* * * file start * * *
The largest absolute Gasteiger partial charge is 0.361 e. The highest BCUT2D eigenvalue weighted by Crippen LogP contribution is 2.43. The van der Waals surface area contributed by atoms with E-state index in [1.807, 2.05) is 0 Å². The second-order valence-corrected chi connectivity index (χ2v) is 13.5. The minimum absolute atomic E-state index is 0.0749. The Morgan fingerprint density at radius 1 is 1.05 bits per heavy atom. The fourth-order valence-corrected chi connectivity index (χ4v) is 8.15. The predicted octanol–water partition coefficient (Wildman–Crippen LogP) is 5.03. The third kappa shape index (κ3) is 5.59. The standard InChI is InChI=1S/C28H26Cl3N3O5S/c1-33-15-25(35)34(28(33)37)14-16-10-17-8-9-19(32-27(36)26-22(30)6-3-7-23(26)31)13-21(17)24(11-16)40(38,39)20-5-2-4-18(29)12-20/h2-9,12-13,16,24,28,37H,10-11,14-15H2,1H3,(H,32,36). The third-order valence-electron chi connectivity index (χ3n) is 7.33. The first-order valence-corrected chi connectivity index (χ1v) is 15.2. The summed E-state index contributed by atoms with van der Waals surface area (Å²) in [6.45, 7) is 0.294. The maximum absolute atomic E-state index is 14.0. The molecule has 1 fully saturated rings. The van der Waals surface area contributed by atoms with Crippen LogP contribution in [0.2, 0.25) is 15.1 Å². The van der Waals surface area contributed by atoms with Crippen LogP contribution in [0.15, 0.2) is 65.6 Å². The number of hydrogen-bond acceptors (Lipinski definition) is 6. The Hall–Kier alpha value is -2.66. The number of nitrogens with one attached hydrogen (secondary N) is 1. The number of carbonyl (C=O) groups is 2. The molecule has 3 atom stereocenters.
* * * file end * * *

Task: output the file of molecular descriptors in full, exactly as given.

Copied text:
The largest absolute Gasteiger partial charge is 0.361 e. The highest BCUT2D eigenvalue weighted by Crippen LogP contribution is 2.43. The van der Waals surface area contributed by atoms with E-state index in [1.807, 2.05) is 0 Å². The second-order valence-corrected chi connectivity index (χ2v) is 13.5. The minimum absolute atomic E-state index is 0.0749. The Morgan fingerprint density at radius 1 is 1.05 bits per heavy atom. The fourth-order valence-corrected chi connectivity index (χ4v) is 8.15. The predicted octanol–water partition coefficient (Wildman–Crippen LogP) is 5.03. The third kappa shape index (κ3) is 5.59. The standard InChI is InChI=1S/C28H26Cl3N3O5S/c1-33-15-25(35)34(28(33)37)14-16-10-17-8-9-19(32-27(36)26-22(30)6-3-7-23(26)31)13-21(17)24(11-16)40(38,39)20-5-2-4-18(29)12-20/h2-9,12-13,16,24,28,37H,10-11,14-15H2,1H3,(H,32,36). The third-order valence-electron chi connectivity index (χ3n) is 7.33. The first-order valence-corrected chi connectivity index (χ1v) is 15.2. The summed E-state index contributed by atoms with van der Waals surface area (Å²) in [6.45, 7) is 0.294. The maximum absolute atomic E-state index is 14.0. The molecule has 1 fully saturated rings. The van der Waals surface area contributed by atoms with Crippen LogP contribution in [0.2, 0.25) is 15.1 Å². The van der Waals surface area contributed by atoms with Crippen LogP contribution in [0.15, 0.2) is 65.6 Å². The number of hydrogen-bond acceptors (Lipinski definition) is 6. The Hall–Kier alpha value is -2.66. The number of nitrogens with one attached hydrogen (secondary N) is 1. The number of carbonyl (C=O) groups is 2. The molecule has 3 atom stereocenters.